27. Lewis Goodall of sky predicts a small tory majority with some solid red wall labour seats falling.

    For example he thinks Leigh might fall but Altrincham might be closer than expected

    He thinks that while Labour won’t gain them Worthing Crawley and Thanet North are going to see good Labour performances

  28. Thanet North?!! I’ll believe that decent Lab performance when I see it. Crawley I can see, and Worthing was relatively ok for Lab in 2017. The two Milton Keynes seats are quite close as per YouGov MRP but I don’t see a Labour gain in either.

  29. Westminster voting intention:

    Con: 45% (-)
    Lab: 34% (+3)
    Ld: 9% (-2)

    via Survation
    , 10 – 11 Dec

    Most accurate in 2017.

  30. Tristan, Worthing is now far closer because of demographic change, as people who can no longer afford to live in Brighton move along the coast. Several wards are now normally Labour in local elections, which is a major shift from recent times; Worthing occasionally changed hands between Cons and Lib Dems, but Labour had only ever one a ward there once. They’ve always had some support in the Adur elements of Worthing East and Shoreham. Crawley I can’t understand though. It only went Labour in the Blair years, has nearly full employment, and though it has long had an Asian population in one ward (Langley Green, which is a Labour stronghold), and has seen some increase in the Black African population, it is still mainly White (Skilled) Working Class with some London commuters and strongly pro-Brexit, much more so than Horsham next door.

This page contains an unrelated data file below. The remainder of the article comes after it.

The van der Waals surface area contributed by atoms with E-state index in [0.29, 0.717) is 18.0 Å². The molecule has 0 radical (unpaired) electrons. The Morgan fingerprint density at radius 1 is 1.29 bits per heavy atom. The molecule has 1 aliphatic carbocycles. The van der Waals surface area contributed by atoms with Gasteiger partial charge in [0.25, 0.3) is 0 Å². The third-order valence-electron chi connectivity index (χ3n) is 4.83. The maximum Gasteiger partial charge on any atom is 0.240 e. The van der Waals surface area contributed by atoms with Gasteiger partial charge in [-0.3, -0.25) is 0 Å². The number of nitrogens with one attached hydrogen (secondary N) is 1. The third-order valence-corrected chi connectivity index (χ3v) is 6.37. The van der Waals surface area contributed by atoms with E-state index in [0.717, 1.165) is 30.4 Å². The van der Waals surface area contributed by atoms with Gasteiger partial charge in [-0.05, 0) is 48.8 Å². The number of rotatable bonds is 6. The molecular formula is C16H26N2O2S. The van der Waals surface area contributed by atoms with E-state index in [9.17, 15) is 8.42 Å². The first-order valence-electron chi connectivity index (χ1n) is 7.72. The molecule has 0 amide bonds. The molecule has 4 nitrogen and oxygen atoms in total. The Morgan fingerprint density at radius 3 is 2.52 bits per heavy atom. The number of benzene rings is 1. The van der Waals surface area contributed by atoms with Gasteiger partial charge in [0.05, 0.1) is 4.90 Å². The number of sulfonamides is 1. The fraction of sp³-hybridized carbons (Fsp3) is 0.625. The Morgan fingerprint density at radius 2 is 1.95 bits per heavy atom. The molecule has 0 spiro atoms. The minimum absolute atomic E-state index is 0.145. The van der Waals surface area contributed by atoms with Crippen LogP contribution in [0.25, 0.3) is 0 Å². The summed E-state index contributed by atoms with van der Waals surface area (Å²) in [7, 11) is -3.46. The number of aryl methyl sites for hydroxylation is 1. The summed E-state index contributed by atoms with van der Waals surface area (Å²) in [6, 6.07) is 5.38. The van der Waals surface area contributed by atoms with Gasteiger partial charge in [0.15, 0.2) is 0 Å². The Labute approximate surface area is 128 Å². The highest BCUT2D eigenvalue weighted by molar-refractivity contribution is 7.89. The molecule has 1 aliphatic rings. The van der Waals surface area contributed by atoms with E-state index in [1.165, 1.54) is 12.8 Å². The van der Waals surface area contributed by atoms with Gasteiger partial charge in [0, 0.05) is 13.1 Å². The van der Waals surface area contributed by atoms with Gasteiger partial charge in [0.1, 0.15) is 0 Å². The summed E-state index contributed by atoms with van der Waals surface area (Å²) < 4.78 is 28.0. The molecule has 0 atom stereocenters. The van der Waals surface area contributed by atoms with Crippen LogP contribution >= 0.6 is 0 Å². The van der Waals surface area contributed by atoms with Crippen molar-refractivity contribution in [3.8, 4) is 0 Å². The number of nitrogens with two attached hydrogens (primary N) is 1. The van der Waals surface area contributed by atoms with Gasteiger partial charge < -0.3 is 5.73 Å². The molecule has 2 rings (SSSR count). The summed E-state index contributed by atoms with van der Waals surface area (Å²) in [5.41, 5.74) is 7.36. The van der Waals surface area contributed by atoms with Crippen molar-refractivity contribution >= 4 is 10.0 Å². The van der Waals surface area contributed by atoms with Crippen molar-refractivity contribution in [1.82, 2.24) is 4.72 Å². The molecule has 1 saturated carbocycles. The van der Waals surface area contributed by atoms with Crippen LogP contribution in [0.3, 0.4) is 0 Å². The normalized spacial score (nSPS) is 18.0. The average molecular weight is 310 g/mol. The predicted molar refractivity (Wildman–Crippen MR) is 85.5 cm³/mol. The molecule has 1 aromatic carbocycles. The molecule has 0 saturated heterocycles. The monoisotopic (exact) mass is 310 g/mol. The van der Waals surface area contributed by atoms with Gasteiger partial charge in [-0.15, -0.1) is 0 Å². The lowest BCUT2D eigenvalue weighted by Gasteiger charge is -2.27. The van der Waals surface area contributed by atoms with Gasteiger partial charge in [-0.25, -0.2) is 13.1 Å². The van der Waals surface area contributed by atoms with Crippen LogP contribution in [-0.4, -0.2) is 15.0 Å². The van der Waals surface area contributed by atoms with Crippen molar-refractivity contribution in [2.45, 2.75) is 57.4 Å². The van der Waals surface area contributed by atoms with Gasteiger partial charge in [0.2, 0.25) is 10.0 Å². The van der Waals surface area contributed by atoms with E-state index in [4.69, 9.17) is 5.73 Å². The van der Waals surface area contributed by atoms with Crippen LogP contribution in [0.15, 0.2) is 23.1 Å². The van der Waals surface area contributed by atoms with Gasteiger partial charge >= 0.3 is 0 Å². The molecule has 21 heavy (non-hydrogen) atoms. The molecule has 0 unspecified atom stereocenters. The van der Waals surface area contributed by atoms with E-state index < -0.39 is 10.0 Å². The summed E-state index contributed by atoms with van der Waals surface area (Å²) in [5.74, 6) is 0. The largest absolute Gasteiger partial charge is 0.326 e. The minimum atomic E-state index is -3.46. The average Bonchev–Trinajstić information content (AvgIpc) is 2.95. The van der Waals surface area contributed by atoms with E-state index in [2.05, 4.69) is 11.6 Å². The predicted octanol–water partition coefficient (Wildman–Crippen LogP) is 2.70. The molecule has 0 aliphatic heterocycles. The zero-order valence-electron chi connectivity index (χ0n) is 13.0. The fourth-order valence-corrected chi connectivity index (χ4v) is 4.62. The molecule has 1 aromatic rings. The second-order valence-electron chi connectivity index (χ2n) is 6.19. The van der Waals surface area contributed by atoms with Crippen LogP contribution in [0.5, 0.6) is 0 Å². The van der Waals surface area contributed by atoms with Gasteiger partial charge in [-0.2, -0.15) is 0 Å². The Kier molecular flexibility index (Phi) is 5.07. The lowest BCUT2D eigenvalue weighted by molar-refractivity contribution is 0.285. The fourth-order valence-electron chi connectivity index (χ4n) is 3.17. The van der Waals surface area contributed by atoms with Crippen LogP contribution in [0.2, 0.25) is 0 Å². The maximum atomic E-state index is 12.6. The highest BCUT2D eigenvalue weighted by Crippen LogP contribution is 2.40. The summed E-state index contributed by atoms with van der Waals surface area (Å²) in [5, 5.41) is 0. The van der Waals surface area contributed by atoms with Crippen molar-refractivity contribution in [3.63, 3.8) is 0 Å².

31. Surprisingly Boris has voted here and not in Uxbridge. Sign of where the Tories see danger?

  32. ..or just a sign that Boris lives in this constituency and doesn’t live or in Uxbridge.
    Hence his address on the ballot paper appearing as 10 Downing Street.

  33. Bad etiquette to not have a property in the constituency especially a marginal.

  34. Con: 44% (-)
    Lab: 33% (+1)
    Lib dem: 12% (-1)
    Green : 3% (-)
    Brexit: 2% (-)

    via IpsosMORI
    09 – 11 Dec
    Changes. w/ 04 Dec

  35. I hadn’t even realised Swinson was married to Duncan Hames.

    Arlene had a Union Flag scarf on.